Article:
Her take: The state of reality television
Read a male perspective on reality television.
The 20th season of “Survivor” premiered last Thursday, and somehow I still care. “Survivor” was the show that launched the genre of reality TV, and in the past decade, it has changed the television landscape. This show is a brilliant representation of somewhat primal human behavior when set outside of civilization. This new season brings together heroes and villains of 19 seasons past. All of the players are veterans who have watched the television show; they know how their competitors will play. How do you change a strategy in order to outlast the others? How cruel can one person be to win a million bucks? “Survivor,” even after 10 years, is still relevant and interesting.
Not that I believe all reality TV needs to be a psychosocial study of human behavior in order to be entertaining. “American Idol,” my guiltiest of pleasures, makes me ridiculously happy every time I watch. I adore “discovering” new talent on the journey to launch a recording career, and I develop emotional attachments to many of the finalists. I love following artists from their unknown past to superstardom. Even if someone I love is not successful, it is still a fun show to listen to and watch. I feel the same way about many talent-based competitive reality shows—“Top Chef,” “Project Runway,” etc. I like getting to know these people before they get their big breaks.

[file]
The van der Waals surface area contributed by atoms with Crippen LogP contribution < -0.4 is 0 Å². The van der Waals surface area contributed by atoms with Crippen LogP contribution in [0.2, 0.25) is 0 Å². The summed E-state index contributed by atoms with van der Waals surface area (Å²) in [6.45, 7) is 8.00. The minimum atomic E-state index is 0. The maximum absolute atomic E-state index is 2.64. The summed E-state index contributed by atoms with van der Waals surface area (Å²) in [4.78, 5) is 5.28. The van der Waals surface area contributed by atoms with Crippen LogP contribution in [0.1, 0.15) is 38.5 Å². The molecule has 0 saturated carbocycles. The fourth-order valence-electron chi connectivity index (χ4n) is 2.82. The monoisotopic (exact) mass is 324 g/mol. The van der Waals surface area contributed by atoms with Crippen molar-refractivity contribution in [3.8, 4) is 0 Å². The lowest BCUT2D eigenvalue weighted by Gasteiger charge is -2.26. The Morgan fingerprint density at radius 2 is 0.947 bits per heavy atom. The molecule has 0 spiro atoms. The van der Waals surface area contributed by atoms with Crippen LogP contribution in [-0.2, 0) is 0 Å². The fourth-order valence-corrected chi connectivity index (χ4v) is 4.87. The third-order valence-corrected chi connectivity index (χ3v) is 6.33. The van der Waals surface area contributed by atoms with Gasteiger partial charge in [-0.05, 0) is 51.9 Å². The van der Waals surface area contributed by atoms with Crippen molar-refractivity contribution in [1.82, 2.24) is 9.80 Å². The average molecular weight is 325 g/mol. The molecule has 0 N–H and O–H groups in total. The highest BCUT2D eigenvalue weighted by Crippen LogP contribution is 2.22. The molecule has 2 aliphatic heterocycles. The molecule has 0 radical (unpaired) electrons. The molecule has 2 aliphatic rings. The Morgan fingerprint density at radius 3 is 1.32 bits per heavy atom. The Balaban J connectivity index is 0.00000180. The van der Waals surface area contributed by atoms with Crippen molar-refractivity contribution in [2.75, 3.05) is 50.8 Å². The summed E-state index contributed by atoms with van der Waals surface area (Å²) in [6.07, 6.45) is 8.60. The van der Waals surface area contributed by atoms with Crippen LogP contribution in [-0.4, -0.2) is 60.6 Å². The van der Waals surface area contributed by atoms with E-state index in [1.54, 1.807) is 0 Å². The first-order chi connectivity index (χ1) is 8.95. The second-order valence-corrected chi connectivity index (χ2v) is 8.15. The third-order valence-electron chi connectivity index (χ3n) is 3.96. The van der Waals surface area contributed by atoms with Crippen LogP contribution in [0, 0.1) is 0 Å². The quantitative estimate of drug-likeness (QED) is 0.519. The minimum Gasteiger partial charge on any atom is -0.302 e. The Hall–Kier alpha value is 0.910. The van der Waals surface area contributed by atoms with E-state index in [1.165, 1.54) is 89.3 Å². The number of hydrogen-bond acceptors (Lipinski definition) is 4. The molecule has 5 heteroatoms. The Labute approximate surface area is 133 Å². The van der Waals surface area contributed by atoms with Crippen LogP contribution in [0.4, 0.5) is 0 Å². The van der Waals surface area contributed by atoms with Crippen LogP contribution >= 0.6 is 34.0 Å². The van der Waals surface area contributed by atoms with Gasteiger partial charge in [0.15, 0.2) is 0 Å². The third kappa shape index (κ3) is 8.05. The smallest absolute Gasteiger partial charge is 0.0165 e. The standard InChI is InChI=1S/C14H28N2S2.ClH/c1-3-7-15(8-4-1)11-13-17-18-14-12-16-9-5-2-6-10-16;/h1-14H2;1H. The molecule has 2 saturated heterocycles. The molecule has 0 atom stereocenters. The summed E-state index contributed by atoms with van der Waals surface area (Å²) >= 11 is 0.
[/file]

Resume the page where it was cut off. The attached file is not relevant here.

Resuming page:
But even though I like some shows, I am not a blind supporter of reality TV. I believe if the genre is allowed to continue deeper into its pit of depravity, television may never recover. Sure, “Jersey Shore” is entertaining as hell, but is it really worth precious time on air? No. Still, MTV is not a broadcast network channel. It should program to its niche audience. But consider Fox, a broadcast network that never gave a show like “Firefly” a shot, but kept “The Littlest Groom” and “Temptation Island.” Do we really want to highlight exploitation of little people and sexy cheating temptresses on broadcast TV? No. But that’s what many people think they want, for “reality” is easy and fun to watch. Broadcast TV needs to change the type of reality it offers, so television does not revert to the “vast wasteland” it was considered to be in the 1960s.